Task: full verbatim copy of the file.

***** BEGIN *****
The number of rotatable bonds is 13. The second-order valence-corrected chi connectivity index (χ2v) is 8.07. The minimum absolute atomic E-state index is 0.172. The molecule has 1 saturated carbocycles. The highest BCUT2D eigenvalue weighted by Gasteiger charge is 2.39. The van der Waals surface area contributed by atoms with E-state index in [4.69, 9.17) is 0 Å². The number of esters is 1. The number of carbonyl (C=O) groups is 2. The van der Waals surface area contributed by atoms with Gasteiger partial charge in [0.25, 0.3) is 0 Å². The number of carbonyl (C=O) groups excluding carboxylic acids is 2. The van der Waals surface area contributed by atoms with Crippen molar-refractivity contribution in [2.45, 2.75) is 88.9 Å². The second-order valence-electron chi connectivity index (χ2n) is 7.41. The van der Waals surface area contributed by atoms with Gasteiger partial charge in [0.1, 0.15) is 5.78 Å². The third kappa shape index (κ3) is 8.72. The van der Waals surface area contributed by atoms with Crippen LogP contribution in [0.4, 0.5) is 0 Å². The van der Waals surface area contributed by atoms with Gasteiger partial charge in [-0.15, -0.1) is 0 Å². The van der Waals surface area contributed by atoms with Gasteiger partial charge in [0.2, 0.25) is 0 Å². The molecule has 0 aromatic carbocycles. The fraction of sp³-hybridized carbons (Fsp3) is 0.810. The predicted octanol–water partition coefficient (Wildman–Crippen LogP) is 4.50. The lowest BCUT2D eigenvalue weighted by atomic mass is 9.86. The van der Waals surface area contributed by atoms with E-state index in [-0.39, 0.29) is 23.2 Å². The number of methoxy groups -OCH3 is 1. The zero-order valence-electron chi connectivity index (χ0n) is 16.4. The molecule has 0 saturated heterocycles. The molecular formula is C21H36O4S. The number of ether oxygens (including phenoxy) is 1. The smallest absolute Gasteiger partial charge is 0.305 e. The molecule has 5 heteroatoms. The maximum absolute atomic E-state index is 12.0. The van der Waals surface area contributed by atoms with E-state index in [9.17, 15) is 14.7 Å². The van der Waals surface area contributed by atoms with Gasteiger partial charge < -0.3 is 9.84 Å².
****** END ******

The number of rotatable bonds is 13. The second-order valence-corrected chi connectivity index (χ2v) is 8.07. The minimum absolute atomic E-state index is 0.172. The molecule has 1 saturated carbocycles. The highest BCUT2D eigenvalue weighted by Gasteiger charge is 2.39. The van der Waals surface area contributed by atoms with E-state index in [4.69, 9.17) is 0 Å². The number of esters is 1. The number of carbonyl (C=O) groups is 2. The van der Waals surface area contributed by atoms with Gasteiger partial charge in [0.25, 0.3) is 0 Å². The number of carbonyl (C=O) groups excluding carboxylic acids is 2. The van der Waals surface area contributed by atoms with Crippen molar-refractivity contribution in [2.45, 2.75) is 88.9 Å². The second-order valence-electron chi connectivity index (χ2n) is 7.41. The van der Waals surface area contributed by atoms with Gasteiger partial charge in [0.1, 0.15) is 5.78 Å². The third kappa shape index (κ3) is 8.72. The van der Waals surface area contributed by atoms with Crippen LogP contribution in [0.4, 0.5) is 0 Å². The van der Waals surface area contributed by atoms with Gasteiger partial charge in [-0.15, -0.1) is 0 Å². The van der Waals surface area contributed by atoms with Gasteiger partial charge in [0.2, 0.25) is 0 Å². The molecule has 0 aromatic carbocycles. The fraction of sp³-hybridized carbons (Fsp3) is 0.810. The predicted octanol–water partition coefficient (Wildman–Crippen LogP) is 4.50. The lowest BCUT2D eigenvalue weighted by atomic mass is 9.86. The van der Waals surface area contributed by atoms with E-state index in [-0.39, 0.29) is 23.2 Å². The number of methoxy groups -OCH3 is 1. The zero-order valence-electron chi connectivity index (χ0n) is 16.4. The molecule has 0 saturated heterocycles. The molecular formula is C21H36O4S. The number of ether oxygens (including phenoxy) is 1. The smallest absolute Gasteiger partial charge is 0.305 e. The molecule has 5 heteroatoms. The maximum absolute atomic E-state index is 12.0. The van der Waals surface area contributed by atoms with E-state index in [9.17, 15) is 14.7 Å². The van der Waals surface area contributed by atoms with Gasteiger partial charge < -0.3 is 9.84 Å².